The survey, financed by the Center for the Advanced Study of India at the University of Pennsylvania, finds that Dalits are far less likely to be engaged in their traditional caste occupations — for instance, the skinning of animals, considered ritually unclean — than they used to be and more likely to enjoy social perks once denied them. In rural Azamgarh District, for instance, nearly all Dalit households said their bridegrooms now rode in cars to their weddings, compared with 27 percent in 1990. In the past, Dalits would not have been allowed to ride even horses to meet their brides; that was considered an upper-caste privilege.
Mr. Prasad credits the changes to a booming economy. “It has pulled them out of the acute poverty they were in and the day-to-day humiliation of working for a landlord,” he said.
The full article can be found here.
The Obama presidency is already sending a message.
It is still too early to tell but Allen C. Guelzo, the Henry R. Luce Professor of Civil War Era Studies at Gettysburg College, Pa. lists what he thinks are The Five Best Things He Ever Did.
“Democrats also have to get serious about school choice. The unions oppose it because they don’t want one student or one dollar to leave the regular public schools, where their members teach. So the Democrats have been timid and weak in putting choice to productive use — even though their constituents are the ones trapped in deplorably bad urban schools, whose futures are being ruined, and who are desperate for new educational opportunities. If children were their sole concern, Democrats would be the champions of school choice. They would help parents put their kids into whatever good schools are out there, including private schools. They would vastly increase the number of charter schools. They would see competition as healthy and necessary for the regular public schools, which should never be allowed to take kids and money for granted. —Terry M. Moe, William Bennett Munro professor of political science at Stanford University, in an article in the WSJ arguing that Democrats should put children before teachers unions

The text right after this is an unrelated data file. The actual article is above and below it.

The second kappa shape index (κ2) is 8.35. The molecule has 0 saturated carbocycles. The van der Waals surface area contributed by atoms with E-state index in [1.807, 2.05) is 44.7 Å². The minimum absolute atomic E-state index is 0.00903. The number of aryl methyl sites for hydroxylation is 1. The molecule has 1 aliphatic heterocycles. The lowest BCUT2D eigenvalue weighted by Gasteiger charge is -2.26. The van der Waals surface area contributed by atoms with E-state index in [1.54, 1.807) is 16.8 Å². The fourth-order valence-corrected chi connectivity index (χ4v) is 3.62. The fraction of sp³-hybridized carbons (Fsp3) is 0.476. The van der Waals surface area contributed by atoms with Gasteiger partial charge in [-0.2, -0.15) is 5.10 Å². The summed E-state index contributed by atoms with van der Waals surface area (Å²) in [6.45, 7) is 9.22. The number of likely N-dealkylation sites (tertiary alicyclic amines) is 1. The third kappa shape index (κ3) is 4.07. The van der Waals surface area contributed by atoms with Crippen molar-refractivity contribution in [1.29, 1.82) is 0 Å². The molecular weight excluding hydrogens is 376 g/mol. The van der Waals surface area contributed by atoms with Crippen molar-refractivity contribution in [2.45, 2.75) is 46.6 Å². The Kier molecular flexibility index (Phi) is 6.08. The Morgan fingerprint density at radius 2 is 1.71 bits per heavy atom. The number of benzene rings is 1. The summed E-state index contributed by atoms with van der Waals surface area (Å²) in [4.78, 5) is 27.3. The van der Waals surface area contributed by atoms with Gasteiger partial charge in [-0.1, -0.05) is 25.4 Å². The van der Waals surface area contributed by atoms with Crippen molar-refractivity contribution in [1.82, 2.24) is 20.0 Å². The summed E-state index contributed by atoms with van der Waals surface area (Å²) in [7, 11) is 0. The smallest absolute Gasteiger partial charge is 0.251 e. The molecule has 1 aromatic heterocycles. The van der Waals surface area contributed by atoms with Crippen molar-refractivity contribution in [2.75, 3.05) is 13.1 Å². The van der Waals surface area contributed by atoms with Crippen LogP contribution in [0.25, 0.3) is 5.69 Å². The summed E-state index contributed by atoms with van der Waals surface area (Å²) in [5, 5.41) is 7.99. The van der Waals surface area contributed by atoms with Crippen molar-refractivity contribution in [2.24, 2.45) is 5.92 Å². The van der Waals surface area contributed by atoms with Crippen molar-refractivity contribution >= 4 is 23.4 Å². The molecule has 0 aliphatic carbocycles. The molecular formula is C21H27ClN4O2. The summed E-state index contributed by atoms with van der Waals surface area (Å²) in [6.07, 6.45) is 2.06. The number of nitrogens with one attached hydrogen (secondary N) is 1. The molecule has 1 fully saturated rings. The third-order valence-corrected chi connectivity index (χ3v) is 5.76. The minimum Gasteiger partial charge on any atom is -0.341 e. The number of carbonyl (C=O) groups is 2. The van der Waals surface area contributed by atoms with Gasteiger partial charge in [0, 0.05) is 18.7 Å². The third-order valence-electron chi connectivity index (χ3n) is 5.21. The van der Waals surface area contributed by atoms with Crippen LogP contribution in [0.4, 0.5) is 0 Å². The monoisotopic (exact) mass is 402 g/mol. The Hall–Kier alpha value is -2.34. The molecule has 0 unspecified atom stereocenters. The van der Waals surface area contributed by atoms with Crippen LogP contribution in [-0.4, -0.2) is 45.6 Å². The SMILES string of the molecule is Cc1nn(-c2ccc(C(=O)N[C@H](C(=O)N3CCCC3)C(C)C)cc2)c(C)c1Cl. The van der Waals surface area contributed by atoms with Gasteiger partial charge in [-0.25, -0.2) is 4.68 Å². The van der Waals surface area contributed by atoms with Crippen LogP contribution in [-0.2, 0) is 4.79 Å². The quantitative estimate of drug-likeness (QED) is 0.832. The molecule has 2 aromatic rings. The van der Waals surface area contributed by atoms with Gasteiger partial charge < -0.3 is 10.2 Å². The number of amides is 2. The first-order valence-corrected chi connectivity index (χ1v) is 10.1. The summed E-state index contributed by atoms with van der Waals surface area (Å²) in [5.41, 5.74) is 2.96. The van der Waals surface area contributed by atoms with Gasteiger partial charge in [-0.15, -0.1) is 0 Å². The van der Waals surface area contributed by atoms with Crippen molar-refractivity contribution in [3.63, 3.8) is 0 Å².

“Democrats favor educational “change” — as long as it doesn’t affect anyone’s job, reallocate resources, or otherwise threaten the occupational interests of the adults running the system. Most changes of real consequence are therefore off the table. The party specializes instead in proposals that involve spending more money and hiring more teachers — such as reductions in class size, across-the-board raises and huge new programs like universal preschool. These efforts probably have some benefits for kids. But they come at an exorbitant price, both in dollars and opportunities foregone, and purposely ignore the fundamentals that need to be addressed.” —Terry M. Moe, William Bennett Munro professor of political science at Stanford University, in an article in the WSJ arguing that Democrats should put children before teachers unions